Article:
A Storm in Babalon
Back in England, Crowley wrote to Karl Germer about Parsons and his activities at the Fleming Mansion in Pasadena. ‘‘Apparently he, or Hubbard or somebody is producing a Moonchild I get fairly frantic when I contemplate the idiocy of these goats.’’
It should be explained that, in Thelemic terms, a moonchild is not actually a physical infant. It is an intelligence created through sex magic which emerges, and develops, on another plane. Whatever Cameron, Hubbard and JWP were intent on they were certainly opening up a can of magical whoop-ass which would have some very strange repercussions.
Many years after Parson’s violent death Cameron said that ‘‘I carry within me something black and dreadful – it writhes in my womb like a monster of Hell.’’
Beginning another sustained period of ritual so shortly after the first was always going to be a risky proposition. The atmosphere at the Lodge had become tense. There were incidents and accidents among the acolytes. Undeterred, the two men and Cameron began work on March 2nd 1946. Fashion wise: Jack wore a black hooded robe and held a cup and dagger while Ron wore white and carried a lamp. Cameron’s garments, or lack of them, are not recorded. They utilised ‘Isle of the Dead’ Op 29 by Sergei Rachmaninov as a soundtrack, playing it over and over again on a needle gramophone.
By this point Parson’s was showing distinct signs of both mental and physical strain, but the physically robust Hubbard was still as fresh as a daisy. He had spent a few days away from the Mansion and on the evening of his return he recounted a splendid vision which would set the tone for the entire second phase of the proceedings. He had seen, on the astral plane ‘‘a savage and beautiful woman riding naked on a great cat-like beast’’.
For the sake of both modesty, and brevity we will now draw a discreet veil over the further practicalities of the rites. Curious seekers can find details in Sex and Rockets by John Carter, Hecate’s Fountain by Kenneth Grant, Strange Angel by George Pendel or JWP’s text of the Babalon workings: Liber 49, still unpublished but freely available on the net.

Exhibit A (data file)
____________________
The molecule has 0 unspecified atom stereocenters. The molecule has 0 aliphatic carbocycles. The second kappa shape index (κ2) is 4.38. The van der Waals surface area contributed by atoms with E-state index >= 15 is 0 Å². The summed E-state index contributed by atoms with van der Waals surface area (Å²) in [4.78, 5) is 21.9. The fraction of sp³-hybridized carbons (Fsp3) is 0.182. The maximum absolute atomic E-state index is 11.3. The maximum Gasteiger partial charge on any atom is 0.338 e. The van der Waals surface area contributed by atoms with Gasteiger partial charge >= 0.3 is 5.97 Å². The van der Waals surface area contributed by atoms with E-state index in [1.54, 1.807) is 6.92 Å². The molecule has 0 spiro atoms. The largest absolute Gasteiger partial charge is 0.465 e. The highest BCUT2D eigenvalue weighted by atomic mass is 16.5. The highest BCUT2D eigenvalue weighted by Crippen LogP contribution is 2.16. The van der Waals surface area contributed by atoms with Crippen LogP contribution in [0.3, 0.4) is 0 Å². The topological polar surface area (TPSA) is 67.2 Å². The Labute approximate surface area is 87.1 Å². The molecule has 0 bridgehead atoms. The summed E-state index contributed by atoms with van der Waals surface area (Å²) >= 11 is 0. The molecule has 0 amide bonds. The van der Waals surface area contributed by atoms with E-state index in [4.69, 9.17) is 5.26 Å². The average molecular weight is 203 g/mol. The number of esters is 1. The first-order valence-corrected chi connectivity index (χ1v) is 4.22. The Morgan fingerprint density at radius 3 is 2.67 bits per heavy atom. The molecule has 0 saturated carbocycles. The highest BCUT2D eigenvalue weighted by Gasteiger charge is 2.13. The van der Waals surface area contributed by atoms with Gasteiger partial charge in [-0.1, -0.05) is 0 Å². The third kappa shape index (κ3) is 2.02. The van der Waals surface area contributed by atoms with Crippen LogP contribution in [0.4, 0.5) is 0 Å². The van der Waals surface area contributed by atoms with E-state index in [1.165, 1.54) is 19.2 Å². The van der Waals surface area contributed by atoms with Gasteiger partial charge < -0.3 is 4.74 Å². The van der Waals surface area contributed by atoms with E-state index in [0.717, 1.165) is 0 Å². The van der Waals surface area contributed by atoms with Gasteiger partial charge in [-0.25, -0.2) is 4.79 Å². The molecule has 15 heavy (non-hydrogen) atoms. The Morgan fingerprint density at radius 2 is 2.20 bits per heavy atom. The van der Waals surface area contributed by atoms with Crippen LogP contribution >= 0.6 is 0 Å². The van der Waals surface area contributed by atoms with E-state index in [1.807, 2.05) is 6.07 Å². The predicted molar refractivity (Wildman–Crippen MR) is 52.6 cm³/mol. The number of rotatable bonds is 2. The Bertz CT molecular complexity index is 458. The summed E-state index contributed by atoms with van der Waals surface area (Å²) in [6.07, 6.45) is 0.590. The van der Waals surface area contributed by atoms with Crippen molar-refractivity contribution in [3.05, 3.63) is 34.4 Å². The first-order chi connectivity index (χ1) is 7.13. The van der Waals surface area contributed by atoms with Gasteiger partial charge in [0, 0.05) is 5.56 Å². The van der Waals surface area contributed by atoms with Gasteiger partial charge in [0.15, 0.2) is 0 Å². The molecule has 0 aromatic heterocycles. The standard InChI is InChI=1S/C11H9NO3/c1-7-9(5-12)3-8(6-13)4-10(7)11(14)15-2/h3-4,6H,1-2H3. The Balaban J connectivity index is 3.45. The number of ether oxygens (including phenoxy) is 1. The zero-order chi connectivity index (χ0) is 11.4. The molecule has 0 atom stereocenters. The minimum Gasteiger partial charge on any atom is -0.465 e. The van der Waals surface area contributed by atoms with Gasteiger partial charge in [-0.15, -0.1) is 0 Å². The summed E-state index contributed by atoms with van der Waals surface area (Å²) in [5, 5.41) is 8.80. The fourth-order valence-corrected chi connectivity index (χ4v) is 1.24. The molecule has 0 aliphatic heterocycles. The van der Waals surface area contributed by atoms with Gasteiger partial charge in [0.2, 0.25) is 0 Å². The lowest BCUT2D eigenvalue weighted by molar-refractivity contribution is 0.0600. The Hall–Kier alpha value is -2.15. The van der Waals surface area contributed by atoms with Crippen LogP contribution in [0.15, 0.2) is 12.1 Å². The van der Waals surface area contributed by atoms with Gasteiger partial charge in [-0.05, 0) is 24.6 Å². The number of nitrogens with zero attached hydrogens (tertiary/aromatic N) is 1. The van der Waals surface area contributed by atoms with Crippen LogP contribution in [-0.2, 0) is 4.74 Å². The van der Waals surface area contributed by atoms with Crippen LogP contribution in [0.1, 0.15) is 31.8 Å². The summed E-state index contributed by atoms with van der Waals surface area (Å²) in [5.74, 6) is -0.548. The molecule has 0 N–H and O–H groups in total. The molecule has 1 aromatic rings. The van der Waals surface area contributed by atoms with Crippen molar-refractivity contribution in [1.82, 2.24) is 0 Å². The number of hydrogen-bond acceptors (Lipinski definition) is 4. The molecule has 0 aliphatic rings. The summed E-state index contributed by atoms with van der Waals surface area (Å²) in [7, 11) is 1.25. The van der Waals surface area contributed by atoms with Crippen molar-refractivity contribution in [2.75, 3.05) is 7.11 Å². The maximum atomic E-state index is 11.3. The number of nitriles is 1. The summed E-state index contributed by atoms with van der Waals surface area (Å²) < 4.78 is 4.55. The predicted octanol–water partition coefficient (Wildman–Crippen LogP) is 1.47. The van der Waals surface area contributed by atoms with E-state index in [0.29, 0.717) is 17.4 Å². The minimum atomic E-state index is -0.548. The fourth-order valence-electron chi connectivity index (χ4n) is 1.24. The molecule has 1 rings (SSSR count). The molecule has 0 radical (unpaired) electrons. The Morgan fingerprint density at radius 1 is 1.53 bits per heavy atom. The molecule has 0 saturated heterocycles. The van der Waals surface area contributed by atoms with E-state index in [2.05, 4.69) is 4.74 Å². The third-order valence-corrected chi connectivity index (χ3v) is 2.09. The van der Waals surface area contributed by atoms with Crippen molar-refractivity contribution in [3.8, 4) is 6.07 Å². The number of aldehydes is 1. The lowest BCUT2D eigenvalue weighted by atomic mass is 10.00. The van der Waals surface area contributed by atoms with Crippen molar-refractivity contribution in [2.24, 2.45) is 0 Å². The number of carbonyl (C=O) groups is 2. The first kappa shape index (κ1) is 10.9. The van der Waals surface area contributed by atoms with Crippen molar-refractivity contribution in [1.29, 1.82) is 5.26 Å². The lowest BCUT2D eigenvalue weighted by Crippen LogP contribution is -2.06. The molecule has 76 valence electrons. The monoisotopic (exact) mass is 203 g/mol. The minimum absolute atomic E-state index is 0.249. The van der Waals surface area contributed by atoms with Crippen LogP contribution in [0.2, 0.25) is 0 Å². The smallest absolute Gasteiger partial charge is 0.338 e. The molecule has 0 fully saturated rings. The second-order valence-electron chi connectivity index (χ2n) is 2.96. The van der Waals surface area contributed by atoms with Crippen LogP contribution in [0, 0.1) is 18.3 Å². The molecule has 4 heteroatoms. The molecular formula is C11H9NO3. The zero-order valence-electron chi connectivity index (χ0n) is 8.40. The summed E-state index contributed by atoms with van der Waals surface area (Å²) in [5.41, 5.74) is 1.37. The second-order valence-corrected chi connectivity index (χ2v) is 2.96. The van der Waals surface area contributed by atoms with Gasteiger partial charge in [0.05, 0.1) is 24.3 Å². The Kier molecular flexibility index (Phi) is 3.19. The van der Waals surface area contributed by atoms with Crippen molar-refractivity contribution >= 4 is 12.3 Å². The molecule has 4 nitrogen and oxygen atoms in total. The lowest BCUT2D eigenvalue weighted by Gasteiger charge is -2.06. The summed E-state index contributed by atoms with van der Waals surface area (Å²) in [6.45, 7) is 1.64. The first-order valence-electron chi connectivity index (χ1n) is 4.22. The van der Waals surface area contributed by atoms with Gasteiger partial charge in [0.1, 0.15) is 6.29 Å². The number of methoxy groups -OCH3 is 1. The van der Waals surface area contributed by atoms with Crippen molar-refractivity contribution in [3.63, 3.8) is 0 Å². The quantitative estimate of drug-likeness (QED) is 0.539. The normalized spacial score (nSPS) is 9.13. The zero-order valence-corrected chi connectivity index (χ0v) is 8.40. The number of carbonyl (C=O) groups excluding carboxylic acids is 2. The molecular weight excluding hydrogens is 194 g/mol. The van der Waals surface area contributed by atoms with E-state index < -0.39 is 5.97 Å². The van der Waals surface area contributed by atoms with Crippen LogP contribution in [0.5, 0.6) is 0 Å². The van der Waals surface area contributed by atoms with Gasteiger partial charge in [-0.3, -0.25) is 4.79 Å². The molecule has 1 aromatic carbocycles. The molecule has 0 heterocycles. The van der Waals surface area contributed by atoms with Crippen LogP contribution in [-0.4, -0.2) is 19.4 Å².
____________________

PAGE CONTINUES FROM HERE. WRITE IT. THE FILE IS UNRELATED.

If the current management of the Church of Scientology were not so keen to airbrush all aspects of its founder’s life and work we would have a much clearer idea of his motives for infiltrating himself so deeply into the world of the occult. After all why shouldn’t a man, who was on the verge of creating, ‘‘both the means and the tech to save mankind’’ seek to discover the depth and heights to which the human condition aspires? And where better to find these extremities than in the intense psychodrama of ritual magic?
Maybe he was just looking for source material for his next fantastic novel. Whatever his motives, after 2 solid months of Babalon working, L. Ron Hubbard turned his attentions to matters mundane.
He proposed to Jack a new business partnership with himself and Jack’s ex, Betty, as equal partners: any and all profits from their various works – specifically Hubbard’s writing and JWP’s explosives company should go to what they called Allied Enterprises. It took a little persuasion but in the end Jack contributed over 20 thousand dollars, almost his entire life savings. L. Ron donated his business skills and just over one thousand dollars to the venture.
As soon as the money was banked the magical Scribe unveiled his first get-rich-quick scheme: he and Betty would travel to Florida, purchase three yachts and sail them back to the West Coast through the Panama Canal to be sold at a profit. Everybody at the Mansion and Jack’s fellow OTO members thought this was clearly a bad idea but Jack’s deep confidence in Ron’s character had only been strengthened by their magical work together. He sanctioned the scheme.
Within weeks Hubbard and Betty left for Florida never to return.
Months went by. JWP held on for as long as he could to the increasingly slender belief that Hubbard would return. It was only when he received word, via Karl Gelmer, of Crowley’s displeasure at the whole embarrassing incident that he finally roused himself to act. He spent his remaining money on an airline ticket to Florida.
Hubbard got news of his arrival and swiftly hired a crew to sail Allied Enterprise’s double-masted yacht, the Harpoon, out of harbour. This wouldn’t be the last time L. Ron would flee from sovereign territory into the freedom of international waters.
But earthly authorities are one thing and wind elementals are quite another. Jack hired a tiny motel room, drew a magic circle on the floor, and set to work.